I've taken the edits from this forum (thanks shadowfrost) and applied them to my personal statement. What do you guys think of it now? Pull no punches, tough love is what I need. My comments are in brackets. It reads below.
I stared at the screen and I was momentarily baffled. I had been hired at the North American headquarters of Spectrum Brands, Inc. to create a database that would revolutionize the way corporate deductions were handled throughout the company. The necessity of this project could not have been clearer. A deduction should a simple thing- if a retailer incurs a cost, such as a holiday sale or an extra advertising expense on a Spectrum Brands product, Spectrum Brands reimburses a certain agreed-upon portion of the cost. However, the current deductions process was a mess. Every retailer had different paperwork and needed to be treated uniquely. There was an Excel spreadsheet that was supposed to provide the raw data for our analysis, but in reality this spreadsheet provided relevant data for only about 60% of the deductions. Processing the other 40% was an involved process involving searching for signatures, printing out email conversations, and tracking down salespeople on the phone to ask them directly for details on this promotion or that sale. Every week, I sat down with the senior intern and our boss, and together we cursed the cruel fate that brought this task before us.
This database project was to change all that. The clumsy processes of the past were to give way to a simple, user-friendly system in which salespeople could directly input their promotions into the database, and the relevant authorities could signal their acceptance or rejection of these promotions in a clear way that left no room for confusion or interpretation. With the concept fleshed out and the promise of more efficient business on the horizon, there was only one problem: I had never even used the software that the project had to be built upon.
I was daunted by the array of tables, relationships, ID tags and assorted boxes, but I knew the project’s objectives, and I set out to work with the end in mind. I began with the most basic of resources, studying printed manuals and developing a basic understanding of the structure of the program. The skeleton of the database began to take shape, but more complex problems began to appear as I continued. How could I create a tab where the user could view data, but not edit it? The answer was in the manuals somewhere, but they were clumsy and time-consuming, and often the solutions they provided were only rough approximations of what the project required. I expanded my research efforts to online sources, and found numerous resources to address my challenges. Within a few weeks, I developed proficiency with the software, and the database began to come together. [how can this be reworded to sound more go-getter? This paragraph is supposed to be “I can learn independently and teach shit to myself”]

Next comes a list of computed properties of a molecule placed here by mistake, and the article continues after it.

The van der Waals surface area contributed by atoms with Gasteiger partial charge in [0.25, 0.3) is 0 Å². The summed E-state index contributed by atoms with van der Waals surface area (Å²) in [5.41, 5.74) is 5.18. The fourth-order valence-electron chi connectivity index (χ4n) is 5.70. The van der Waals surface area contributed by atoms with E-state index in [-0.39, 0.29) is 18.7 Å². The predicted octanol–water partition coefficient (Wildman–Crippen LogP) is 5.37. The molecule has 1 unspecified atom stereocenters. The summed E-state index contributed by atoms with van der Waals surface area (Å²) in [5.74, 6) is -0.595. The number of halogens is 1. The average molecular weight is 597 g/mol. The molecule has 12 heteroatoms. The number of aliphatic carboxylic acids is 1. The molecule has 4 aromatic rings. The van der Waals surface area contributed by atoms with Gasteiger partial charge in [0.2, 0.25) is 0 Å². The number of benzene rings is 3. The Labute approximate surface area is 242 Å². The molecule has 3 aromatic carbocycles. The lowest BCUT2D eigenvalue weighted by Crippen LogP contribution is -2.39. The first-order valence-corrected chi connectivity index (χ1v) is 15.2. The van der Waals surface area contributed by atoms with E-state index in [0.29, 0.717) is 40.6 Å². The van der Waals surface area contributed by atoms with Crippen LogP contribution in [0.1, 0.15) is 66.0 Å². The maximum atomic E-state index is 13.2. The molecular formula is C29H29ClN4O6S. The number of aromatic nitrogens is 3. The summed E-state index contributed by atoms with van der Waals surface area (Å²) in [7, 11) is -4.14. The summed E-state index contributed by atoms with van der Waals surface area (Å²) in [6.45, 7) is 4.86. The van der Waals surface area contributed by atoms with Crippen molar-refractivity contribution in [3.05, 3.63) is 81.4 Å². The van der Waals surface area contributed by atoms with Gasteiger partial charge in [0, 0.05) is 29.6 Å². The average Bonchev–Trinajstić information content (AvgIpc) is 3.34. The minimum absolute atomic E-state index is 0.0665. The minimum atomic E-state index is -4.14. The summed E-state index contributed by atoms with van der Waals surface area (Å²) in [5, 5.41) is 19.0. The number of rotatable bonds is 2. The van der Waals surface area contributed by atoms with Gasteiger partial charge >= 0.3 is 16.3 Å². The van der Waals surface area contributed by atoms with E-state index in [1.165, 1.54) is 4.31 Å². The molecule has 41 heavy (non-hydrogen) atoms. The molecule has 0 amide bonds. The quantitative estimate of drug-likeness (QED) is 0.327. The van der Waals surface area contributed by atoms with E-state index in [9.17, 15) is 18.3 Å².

As the database began to come together, my objectives were constantly changing. My boss would come up with ideas to improve the database’s functionality even further, and task me with their implementation. In order to ease the sales team’s transition into the new system, we needed the database to be able to reproduce its data in the old pivot-table format. In order to improve accountability, we needed changes to be tracked by user. My boss and I worked closely together through this process to ensure the project was proceeding in line with our vision. Finally, for the most difficult portions of the database, we reached out to the company’s IT team. Their expertise proved invaluable. Complex technical issues were quickly dealt with and put behind us, and we were able to fine-tune the structural framework of the database to ensure the database’s ongoing flexibility. [this is supposed to demonstrate effectiveness working in a team and an ability to deliver results as promised]
When I left Spectrum Brands, the prototype was complete and the first stages of its implementation had begun. My boss very pleased, the senior intern was impressed, and the salespeople were delighted with it. While I hope that the database I built serves them well for years to come, I know that the skills I developed working for them will serve me well. My ability to learn independently and take advantage of the resources at my disposal will be major assets in law school and legal practice. I am not afraid to ask for help, and I know where to find it. My ability to work with a team will also be great assets whenever I work in teams or in a hierarchical system, and I pride myself in my ability to deliver results as promised. [how can I make this conclusion better? It needs some kind of personal touch but unfortunately such a touch lies just beyond my skillset.]